Submitted by Laurie Orlov on Thu, 10/24/2013 - 10:31
Task-specific devices must add functions over time. The cliché in the tech industry is truer now than ever – because an innovation is possible – not always helpful, but possible -- it will be done. And adding functions to products is as inevitable as tomorrow’s sunrise. As we look around the home technology market, we can already see dedicated devices beginning to share activities: a TV can now be interactive, PCs and tablets now functional for viewing movies, radios that become speakers for Internet streaming, ever-more multi-function kitchen devices and so on. As devices become multi-purpose, they can also add new channels of distribution – opening up new retailers, catalogues, websites, and show venues. >>> Read more . . .
Submitted by Laurie Orlov on Tue, 10/22/2013 - 12:44
LONG ISLAND CITY, N.Y., Oct. 22, 2013 /PRNewswire/ Tunstall Americas, a leader in independent living technologies and 24/7 healthcare contact services announced today their partnership with Numera, of Seattle, WA. The agreement names Tunstall Americas as a distribution partner for Numera's mobile personal emergency response system (mPERS). >>> Read more . . .
Submitted by Laurie Orlov on Fri, 10/18/2013 - 09:21
An upcoming and splashy event looms – time to market. We are in the fall show season and it shows. So the new product isn’t really tested past a slick prototype, but the brochures must get to the printers NOW. Why? CES (or Connected Health, ATA, or the mHealth Summit) is on the calendar and innovation is expected, no actually, innovation is mandated. For the price of a booth, press release, brochures, a demo device and all travel costs, marketers must market. Whether the product works? Not important for demo purposes. Does anyone need the offering? See the hype for 2010 launch of Healthrageous and now see the 2013 shutdown. >>> Read more . . .
Submitted by Laurie Orlov on Fri, 10/18/2013 - 07:27
Someone once said “better to be safe than sorry.
Submitted by Laurie Orlov on Mon, 09/02/2013 - 13:51
AARP’s Care Gap report sets the table for innovation possibilities. Driven purely by population changes over the next several decades, AARP predicts that there will be fewer people in the age group (45-64) that can provide care to the baby boomer population when aged 80+. Based on this model, says the report, boomers at that age will likely have various disabilities and thus may need some level of care. What technology categories would be useful and likely in-market with this multi-year lead time to think about them? Of course, today there are millions of people who are 80+, but if you follow AARP’s logic, today there seem to be enough available family members, home care, nursing home and assisted living aides between the ages of 45 and 64 to care for them (emphasis on available). If caregiving availability shrinks, what are the technology implications for those who would serve that future wave of baby boomers? >>> Read more . . .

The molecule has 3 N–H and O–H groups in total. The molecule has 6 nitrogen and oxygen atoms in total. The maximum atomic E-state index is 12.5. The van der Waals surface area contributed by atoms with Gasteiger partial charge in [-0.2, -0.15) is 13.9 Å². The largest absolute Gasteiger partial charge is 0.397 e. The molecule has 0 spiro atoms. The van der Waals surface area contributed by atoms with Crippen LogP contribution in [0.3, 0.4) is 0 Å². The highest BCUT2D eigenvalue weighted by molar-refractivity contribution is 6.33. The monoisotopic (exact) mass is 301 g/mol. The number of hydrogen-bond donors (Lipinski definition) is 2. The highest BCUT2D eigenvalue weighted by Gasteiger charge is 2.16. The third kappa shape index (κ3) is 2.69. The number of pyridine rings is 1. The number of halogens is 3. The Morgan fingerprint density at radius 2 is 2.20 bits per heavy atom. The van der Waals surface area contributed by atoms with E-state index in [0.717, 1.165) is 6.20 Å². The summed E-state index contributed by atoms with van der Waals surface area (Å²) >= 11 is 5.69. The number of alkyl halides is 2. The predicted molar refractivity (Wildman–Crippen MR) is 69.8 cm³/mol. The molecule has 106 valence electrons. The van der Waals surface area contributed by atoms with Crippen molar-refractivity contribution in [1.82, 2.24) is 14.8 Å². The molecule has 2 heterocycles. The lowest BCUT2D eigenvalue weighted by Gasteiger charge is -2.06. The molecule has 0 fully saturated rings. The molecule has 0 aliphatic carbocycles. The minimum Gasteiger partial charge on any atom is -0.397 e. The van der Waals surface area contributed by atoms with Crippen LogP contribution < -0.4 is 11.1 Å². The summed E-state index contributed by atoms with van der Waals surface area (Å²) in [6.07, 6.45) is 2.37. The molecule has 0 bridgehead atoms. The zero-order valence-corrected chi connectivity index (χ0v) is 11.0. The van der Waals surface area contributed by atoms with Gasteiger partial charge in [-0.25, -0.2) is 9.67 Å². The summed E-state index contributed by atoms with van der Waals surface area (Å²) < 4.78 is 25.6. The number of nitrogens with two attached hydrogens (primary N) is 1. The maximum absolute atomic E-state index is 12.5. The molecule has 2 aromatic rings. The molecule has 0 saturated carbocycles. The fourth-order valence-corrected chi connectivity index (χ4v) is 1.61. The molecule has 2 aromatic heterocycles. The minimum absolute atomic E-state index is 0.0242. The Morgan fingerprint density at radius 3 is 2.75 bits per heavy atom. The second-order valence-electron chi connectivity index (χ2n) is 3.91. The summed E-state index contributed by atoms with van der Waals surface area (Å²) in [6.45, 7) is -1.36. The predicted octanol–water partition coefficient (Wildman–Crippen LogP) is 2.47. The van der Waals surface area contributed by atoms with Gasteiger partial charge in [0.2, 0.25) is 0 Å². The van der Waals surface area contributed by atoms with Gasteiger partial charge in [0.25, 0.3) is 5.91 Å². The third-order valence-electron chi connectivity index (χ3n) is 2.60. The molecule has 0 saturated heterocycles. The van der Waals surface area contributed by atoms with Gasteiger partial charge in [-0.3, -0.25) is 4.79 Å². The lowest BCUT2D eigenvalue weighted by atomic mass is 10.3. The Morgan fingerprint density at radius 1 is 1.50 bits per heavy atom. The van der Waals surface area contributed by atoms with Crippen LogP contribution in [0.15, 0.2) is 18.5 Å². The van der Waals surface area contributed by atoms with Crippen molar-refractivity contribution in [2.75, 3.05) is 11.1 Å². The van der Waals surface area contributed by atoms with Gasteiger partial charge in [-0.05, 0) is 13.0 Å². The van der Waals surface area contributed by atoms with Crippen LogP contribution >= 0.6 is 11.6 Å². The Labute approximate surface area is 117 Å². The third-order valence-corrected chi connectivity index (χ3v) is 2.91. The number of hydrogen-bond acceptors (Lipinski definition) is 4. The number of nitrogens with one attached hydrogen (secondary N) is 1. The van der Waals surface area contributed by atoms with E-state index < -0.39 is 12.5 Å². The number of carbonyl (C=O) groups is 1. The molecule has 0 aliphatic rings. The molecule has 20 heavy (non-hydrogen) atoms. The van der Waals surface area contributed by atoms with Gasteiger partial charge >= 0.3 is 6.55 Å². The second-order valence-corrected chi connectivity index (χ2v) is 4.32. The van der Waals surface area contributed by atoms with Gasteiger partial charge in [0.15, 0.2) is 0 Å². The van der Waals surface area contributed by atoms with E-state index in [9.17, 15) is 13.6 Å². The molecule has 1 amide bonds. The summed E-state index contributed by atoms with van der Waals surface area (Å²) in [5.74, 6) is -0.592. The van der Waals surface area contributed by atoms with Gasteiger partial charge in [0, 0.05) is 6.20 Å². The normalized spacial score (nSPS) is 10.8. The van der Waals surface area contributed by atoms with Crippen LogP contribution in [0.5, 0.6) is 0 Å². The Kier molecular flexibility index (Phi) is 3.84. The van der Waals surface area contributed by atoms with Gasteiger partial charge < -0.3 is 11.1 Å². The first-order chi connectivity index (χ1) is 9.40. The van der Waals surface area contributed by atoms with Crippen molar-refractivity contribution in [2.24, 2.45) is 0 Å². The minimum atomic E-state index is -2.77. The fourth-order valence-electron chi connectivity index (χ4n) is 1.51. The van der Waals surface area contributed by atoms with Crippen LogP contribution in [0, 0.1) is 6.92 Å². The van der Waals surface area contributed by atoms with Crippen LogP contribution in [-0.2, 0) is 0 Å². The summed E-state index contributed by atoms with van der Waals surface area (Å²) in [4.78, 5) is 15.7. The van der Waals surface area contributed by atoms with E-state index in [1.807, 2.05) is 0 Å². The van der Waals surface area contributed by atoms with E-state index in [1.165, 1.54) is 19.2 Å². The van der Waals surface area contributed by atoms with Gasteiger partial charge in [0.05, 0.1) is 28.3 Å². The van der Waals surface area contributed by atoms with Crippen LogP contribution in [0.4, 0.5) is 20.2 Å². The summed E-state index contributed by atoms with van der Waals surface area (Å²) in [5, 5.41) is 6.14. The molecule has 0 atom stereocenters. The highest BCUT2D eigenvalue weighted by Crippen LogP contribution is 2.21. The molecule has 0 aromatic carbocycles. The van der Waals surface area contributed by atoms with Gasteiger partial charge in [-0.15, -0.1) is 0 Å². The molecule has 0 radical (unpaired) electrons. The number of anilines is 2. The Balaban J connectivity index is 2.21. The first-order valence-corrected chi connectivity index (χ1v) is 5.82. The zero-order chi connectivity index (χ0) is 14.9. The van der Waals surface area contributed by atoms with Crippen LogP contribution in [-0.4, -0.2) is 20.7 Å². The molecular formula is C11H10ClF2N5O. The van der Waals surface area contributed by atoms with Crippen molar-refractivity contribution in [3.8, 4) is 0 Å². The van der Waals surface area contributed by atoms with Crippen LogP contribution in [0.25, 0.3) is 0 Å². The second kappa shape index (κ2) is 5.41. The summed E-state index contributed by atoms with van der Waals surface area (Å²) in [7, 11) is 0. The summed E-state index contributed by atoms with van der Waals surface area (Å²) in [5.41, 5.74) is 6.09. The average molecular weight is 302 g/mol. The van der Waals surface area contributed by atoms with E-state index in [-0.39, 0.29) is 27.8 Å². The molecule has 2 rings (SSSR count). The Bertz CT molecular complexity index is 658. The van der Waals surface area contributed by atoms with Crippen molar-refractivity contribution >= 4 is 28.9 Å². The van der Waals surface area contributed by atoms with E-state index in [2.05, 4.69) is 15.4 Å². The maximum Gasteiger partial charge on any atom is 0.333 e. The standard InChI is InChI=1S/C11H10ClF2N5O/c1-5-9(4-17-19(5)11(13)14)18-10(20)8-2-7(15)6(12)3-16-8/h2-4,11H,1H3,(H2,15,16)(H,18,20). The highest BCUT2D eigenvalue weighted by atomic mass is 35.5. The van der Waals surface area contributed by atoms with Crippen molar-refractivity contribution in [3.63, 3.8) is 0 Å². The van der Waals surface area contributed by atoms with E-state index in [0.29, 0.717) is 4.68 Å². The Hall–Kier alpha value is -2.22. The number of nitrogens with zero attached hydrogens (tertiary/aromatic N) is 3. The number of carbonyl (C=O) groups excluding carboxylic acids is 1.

Submitted by Laurie Orlov on Thu, 07/25/2013 - 13:56
Let’s reflect on the market of tech for older adults. In December, 2011, a number of assertions were made about the future – as we move forward, let’s look back and examine if these predictions came to pass, or if they were more fantasy and hope.Those predictions opined that mobile devices would become more important and cut into the house-bound tech market. And tablets and smart phones are transforming multiple tech markets that impact seniors and their families – including apps and senior-specialized PCs, feature phones, and even game consoles like the Wii. Consider the specifics: >>> Read more . . .
Submitted by Laurie Orlov on Fri, 07/19/2013 - 17:19
WEST BEND, Wis. & SAN DIEGO--(BUSINESS WIRE)-- GrandCare Systems LLC and GreatCall, Inc. announced today that GrandCare has added 5Star Urgent Response®, the leading mobile personal emergency response solution (mPERS), to its comprehensive caregiving technology platform. >>> Read more . . .
Submitted by Laurie Orlov on Sun, 03/17/2013 - 15:39
What's next in tech for older adults. At the Aging in America 2013 event in Chicago last week, attended by more than 2000 professionals who serve older adults, there were several tracks within the large event, including the Business Forum on Aging, National Alliance of Caregiving Coalitions and for new entrants targeting the boomer/senior market, there was a chance to hear speakers and meet other entrepreneurs at the 10th Annual What's Next Boomer Business Summit 2013. At the Summit, these startups were eager to meet with AARP executives, investors, and other players in the space (like GreatCall and Philips Home Healthcare). So here are five of the new products/services from those in attendance -- listed alphabetically; all of the material comes from their own websites: >>> Read more . . .
Submitted by Laurie Orlov on Fri, 03/15/2013 - 14:57
Senior housing tech news roundup.
Submitted by Laurie Orlov on Wed, 03/13/2013 - 21:01
Link-age Connect Industry Study Finds Younger, More Mobile Consumers Will Drive Future Demand for Personal Emergency Response Systems (PERS)
Numera Libris Extends Beyond Safety to Personal Health Management, Enabling a Broader Range of Adults to Live Healthier, Independent Lives >>> Read more . . .